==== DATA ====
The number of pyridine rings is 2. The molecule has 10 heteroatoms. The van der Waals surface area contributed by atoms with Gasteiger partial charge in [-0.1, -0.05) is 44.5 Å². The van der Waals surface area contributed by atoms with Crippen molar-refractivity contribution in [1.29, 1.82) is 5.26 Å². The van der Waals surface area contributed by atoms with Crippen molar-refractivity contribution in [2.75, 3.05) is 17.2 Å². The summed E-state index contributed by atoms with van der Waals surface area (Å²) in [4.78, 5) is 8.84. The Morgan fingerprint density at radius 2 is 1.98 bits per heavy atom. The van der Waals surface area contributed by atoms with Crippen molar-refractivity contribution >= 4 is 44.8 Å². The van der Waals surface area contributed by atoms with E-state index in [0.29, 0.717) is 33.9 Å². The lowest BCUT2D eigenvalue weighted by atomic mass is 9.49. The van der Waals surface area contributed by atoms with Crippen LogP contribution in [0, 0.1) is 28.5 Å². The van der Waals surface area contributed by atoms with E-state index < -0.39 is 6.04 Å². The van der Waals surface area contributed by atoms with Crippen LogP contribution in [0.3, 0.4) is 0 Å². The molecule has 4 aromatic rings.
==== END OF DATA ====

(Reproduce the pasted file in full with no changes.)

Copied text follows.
The number of pyridine rings is 2. The molecule has 10 heteroatoms. The van der Waals surface area contributed by atoms with Gasteiger partial charge in [-0.1, -0.05) is 44.5 Å². The van der Waals surface area contributed by atoms with Crippen molar-refractivity contribution in [1.29, 1.82) is 5.26 Å². The van der Waals surface area contributed by atoms with Crippen molar-refractivity contribution in [2.75, 3.05) is 17.2 Å². The summed E-state index contributed by atoms with van der Waals surface area (Å²) in [4.78, 5) is 8.84. The Morgan fingerprint density at radius 2 is 1.98 bits per heavy atom. The van der Waals surface area contributed by atoms with Crippen molar-refractivity contribution >= 4 is 44.8 Å². The van der Waals surface area contributed by atoms with E-state index in [0.29, 0.717) is 33.9 Å². The lowest BCUT2D eigenvalue weighted by atomic mass is 9.49. The van der Waals surface area contributed by atoms with Crippen LogP contribution in [0, 0.1) is 28.5 Å². The van der Waals surface area contributed by atoms with E-state index < -0.39 is 6.04 Å². The van der Waals surface area contributed by atoms with Crippen LogP contribution in [0.3, 0.4) is 0 Å². The molecule has 4 aromatic rings.